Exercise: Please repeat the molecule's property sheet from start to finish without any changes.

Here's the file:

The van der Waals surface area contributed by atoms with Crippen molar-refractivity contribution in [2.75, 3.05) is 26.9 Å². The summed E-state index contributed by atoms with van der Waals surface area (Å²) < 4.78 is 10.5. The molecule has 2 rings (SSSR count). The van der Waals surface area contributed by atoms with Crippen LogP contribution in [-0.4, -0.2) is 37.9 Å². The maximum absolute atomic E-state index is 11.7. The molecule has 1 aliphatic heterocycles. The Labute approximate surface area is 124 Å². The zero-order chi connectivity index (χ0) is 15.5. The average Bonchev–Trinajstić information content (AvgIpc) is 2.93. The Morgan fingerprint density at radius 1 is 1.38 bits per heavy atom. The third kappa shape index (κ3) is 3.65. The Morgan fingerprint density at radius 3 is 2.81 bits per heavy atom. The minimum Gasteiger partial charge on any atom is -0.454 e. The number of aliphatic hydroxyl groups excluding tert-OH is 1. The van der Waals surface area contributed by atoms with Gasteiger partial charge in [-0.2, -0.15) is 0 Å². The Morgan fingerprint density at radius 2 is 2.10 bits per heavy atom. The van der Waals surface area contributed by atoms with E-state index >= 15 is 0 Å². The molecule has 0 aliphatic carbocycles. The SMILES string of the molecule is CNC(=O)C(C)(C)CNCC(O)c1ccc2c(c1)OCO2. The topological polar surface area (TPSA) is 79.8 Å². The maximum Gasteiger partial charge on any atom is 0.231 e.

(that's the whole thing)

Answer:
The van der Waals surface area contributed by atoms with Crippen molar-refractivity contribution in [2.75, 3.05) is 26.9 Å². The summed E-state index contributed by atoms with van der Waals surface area (Å²) < 4.78 is 10.5. The molecule has 2 rings (SSSR count). The van der Waals surface area contributed by atoms with Crippen LogP contribution in [-0.4, -0.2) is 37.9 Å². The maximum absolute atomic E-state index is 11.7. The molecule has 1 aliphatic heterocycles. The Labute approximate surface area is 124 Å². The zero-order chi connectivity index (χ0) is 15.5. The average Bonchev–Trinajstić information content (AvgIpc) is 2.93. The Morgan fingerprint density at radius 1 is 1.38 bits per heavy atom. The third kappa shape index (κ3) is 3.65. The Morgan fingerprint density at radius 3 is 2.81 bits per heavy atom. The minimum Gasteiger partial charge on any atom is -0.454 e. The number of aliphatic hydroxyl groups excluding tert-OH is 1. The van der Waals surface area contributed by atoms with Gasteiger partial charge in [-0.2, -0.15) is 0 Å². The Morgan fingerprint density at radius 2 is 2.10 bits per heavy atom. The van der Waals surface area contributed by atoms with E-state index >= 15 is 0 Å². The molecule has 0 aliphatic carbocycles. The SMILES string of the molecule is CNC(=O)C(C)(C)CNCC(O)c1ccc2c(c1)OCO2. The topological polar surface area (TPSA) is 79.8 Å². The maximum Gasteiger partial charge on any atom is 0.231 e.